Bishop Alan talking sense on gay marriage

by Richard on April 21, 2012

I can’t do any better than quote him

…the highest duty of the Church is not to preserve institutions, but to be, simply and completely, good news. The gospel isn’t “good news/bad news” or “good news as long as you buy it properly.” It isn’t even “what would Jesus do?” It’s “What is Jesus actually doing through the whole creation, and trying to do through us if only we got real?”

Jesus referred marriage back to the way God actually made us. Marriage is a gift of God in creation that strengthens community and expresses divine love — that’s what’s meant by calling it “sacramental.”

In fact a very small but significant proportion of every human population is gay. If some of these people want to build stable faithful relationships based on love, that has to be a good thing. Love is love wherever it is found. We know it by its fruits, not its origins. But the fruits reveal the origin. God is love and those who live in love live in God and God lives in them. This is the good news.

Thus the prime question Christians have to ask is not “is the idea of ay marriage right or wrong?” but, whatever we make of the theory of the matter, “how can we be good news to the real human beings involved?”

See also Experience: I tried to ‘cure’ gay people

{ 9 comments… read them below or add one }

1

eldar vanyar 04.22.12 at 3:25 pm

The problem we are faced with is the problem of Sin. There is no getting around the fact that whenever the Bible comments on Homosexual Acts it does so in such a way that they are sinful in both OT & NT and that such acts and those who perpetrate them will not inherit the Kingdom of God. It does not refer to homosexual realtionships and acts as being built on love but as sin and idolatrous.

The other problem with ‘love is love wherever it is found’ is that there are no boundaries in place. The bible is very clear on such boundaries and the various definitions of love. One persons love may be another’s abuse.
If there are no boundaries then how can one say that bestiality, paedophilia and incest are wrong. The bible defines such
practices as sinful as well.
Some bishops have begun saying ‘if it looks like a duck, quacks like a duck then it ,must be love’ in reference to gay relationships. The problem they face is ‘if it looks like sin, the bible says it’s sin, then it is sin.’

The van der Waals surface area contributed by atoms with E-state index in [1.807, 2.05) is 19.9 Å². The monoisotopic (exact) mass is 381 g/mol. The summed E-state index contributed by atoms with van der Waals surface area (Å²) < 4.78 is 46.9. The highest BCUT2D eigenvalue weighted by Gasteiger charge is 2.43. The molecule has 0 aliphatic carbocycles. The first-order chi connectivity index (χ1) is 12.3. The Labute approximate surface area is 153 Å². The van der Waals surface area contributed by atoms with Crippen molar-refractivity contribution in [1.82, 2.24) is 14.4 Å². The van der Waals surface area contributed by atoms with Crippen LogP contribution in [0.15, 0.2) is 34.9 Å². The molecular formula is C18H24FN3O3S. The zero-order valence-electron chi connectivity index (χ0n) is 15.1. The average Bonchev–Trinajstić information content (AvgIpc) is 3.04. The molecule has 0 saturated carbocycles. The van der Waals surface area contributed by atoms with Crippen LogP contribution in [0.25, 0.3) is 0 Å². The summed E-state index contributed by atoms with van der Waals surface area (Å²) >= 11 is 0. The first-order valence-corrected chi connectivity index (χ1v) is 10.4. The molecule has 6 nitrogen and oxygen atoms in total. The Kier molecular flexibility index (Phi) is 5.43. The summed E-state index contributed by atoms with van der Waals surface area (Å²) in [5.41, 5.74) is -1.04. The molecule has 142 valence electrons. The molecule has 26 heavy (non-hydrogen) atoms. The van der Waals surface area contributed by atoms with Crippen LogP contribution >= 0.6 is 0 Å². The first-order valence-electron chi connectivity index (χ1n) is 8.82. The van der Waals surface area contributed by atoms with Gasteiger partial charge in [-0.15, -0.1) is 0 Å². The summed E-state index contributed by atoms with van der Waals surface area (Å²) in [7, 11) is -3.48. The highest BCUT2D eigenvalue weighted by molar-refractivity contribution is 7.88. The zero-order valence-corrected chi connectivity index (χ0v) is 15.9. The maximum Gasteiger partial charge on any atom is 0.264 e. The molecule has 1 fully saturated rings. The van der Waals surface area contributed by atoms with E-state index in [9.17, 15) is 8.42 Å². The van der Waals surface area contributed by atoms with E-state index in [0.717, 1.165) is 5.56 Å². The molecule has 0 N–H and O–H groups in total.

There is a moral and social element to all this and a creational ordinance of marriage between a man and a woman that Jesus himself referred to in Matthew 19.
Marriage therefore is only between a man and a woman. I don’t expect you to agree with me but that’s not the issue, the issue is what God has revealed about true love in the person of his Son Jesus, his sacrificial love demonstrated on the cross and the the rest of scripture.
Yes God is love, but He is also Holy and we forget that at our eternal peril.

2

eldar vanyar 04.22.12 at 3:40 pm

I just wanted to say that this is not a personal attack or high jacking of your web site but a response to the Bishop’s thinking.

3

Richard 04.22.12 at 5:28 pm

Your comment is, of course, welcome. I’ll have to be quick, but here are 2 issues I have with your reasoning. First, there are a number of behaviours which scripture condemn as sin. Lending at interest springs to mind. If one is condemned universally and forever, why not the others? Second, scripture nowhere speaks of homosexuality or homosexual relationships. It addresses specific behaviours, but even this is not without ambiguity. (The interpretation of Roman 1:26 as referring to lesbian sex is relatively modern, for example)

What does the Bible say about…? is rarely a simple question. And, whatever may be claimed, sex is no exception.

4

Kim 04.22.12 at 6:04 pm

The comparison with bestiality reduces gay sex to the animal. It is an offensive, a repugnant comparison.

On boundaries, on the whole people know very well where to draw them, bestiality being a case in point. Or am I unaware of a dog-marriage lobby? On the other hand, Jesus broke boundaries that divided people and degraded some at the expense of others all the time. The scribes and Pharisees, however — they were precisely the gate-keepers, the border police.

Finally, marrriage — yes, Jesus condemned divorce absolutely. Yet already with Matthew and Paul, there are exceptive clauses. These, however, don’t apply to my wife and me, both divorced and remarried almost thirty years ago. I guess we are living in mortal sin.

5

eldar vanyar 04.22.12 at 7:46 pm

Richard,
than you for graciously allowing my post and replying, and I realise your time is short today. I am not in the habit of trawling around web sites and posting looking for an argument, or being abusive,I think they call it trolling.